By Jen Rinehart
Two surveys, one of afterschool providers and one of the American public, were released earlier this week. Together, these surveys—the 44th annual Phi Delta Kappa/Gallup Poll of the Public's Attitudes Toward the Public Schools and Uncertain Times 2012—highlight the ongoing, and even growing, concerns regarding funding for public schools and afterschool programs.
The report of findings from the Phi Delta Kappa/Gallup poll, titled A Nation Divided: Americans’ Views of Public Education in the United States, finds that Americans view a “lack of financial support” as the largest issue facing schools in their communities. This is especially true among parents of public school students and is consistent with the last few years of PDK/Gallup polling.
In Uncertain Times, afterschool providers echo Americans’ concerns about financial support—with 3 in 5 programs reporting that their funding is down from three years ago and more than 8 in 10 anticipating the challenging economic climate to affect their program in 2012-2013. I feel confident that had PDK/Gallup asked about the largest issue facing afterschool programs in their communities, they would have found that Americans, and especially parents, answered “lack of financial support.
While A Nation Divided offers numerous instances of how Americans’ viewpoints differ, it also points to the issues they overwhelming agree on: the importance of education and investing in our youth. Nearly 9 in 10 Americans agree that it is important to close the achievement gap and 6 out of 10 are willing to pay more in taxes to provide funds to improve the quality of the nation’s urban public schools.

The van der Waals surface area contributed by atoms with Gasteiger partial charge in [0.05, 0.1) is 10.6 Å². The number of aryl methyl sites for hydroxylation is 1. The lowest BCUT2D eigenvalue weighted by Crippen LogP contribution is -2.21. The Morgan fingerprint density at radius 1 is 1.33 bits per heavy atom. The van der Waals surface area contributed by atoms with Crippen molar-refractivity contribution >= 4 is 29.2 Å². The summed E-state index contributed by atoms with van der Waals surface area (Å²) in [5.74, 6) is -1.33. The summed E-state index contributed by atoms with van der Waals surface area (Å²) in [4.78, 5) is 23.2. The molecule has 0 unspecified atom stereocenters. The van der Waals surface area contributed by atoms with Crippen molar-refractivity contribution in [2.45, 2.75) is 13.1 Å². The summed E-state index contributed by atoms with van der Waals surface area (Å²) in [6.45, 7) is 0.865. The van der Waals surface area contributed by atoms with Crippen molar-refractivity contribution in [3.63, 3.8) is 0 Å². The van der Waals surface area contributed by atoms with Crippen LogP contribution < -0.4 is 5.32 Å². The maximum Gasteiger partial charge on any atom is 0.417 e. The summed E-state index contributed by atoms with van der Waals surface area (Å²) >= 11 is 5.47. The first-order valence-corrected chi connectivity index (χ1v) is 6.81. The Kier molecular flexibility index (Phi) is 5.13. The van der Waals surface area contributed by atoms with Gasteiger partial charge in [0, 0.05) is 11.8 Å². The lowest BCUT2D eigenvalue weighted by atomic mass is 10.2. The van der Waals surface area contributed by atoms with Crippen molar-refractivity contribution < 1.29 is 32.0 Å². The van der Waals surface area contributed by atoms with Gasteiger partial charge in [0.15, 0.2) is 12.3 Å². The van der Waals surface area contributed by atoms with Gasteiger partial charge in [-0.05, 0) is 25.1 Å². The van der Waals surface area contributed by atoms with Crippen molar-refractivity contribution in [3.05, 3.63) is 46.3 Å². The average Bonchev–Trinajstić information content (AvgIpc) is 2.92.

These findings are remarkably similar to previous public polling that we have conducted with Lake Research Associates and The Tarrance Group. Over years of polling, we have found that voters see a key role for afterschool programs in supporting academic achievement and nearly 9 in 10 American voters say afterschool programs are important. Additionally, more than 6 in 10 voters also want to see public funding for afterschool programs increased.
Despite these clear signals that Americans are concerned about education and afterschool, recognize the need for additional resources, and believe that greater public resources must be invested, the future is still very uncertain. Threats like sequestration loom large and will have a heavy impact on the nation’s schools and afterschool programs and on the children and families who benefit from them. It’s time we move past being a nation divided and find a way to provide more certainty for schools, afterschool programs, kids and families.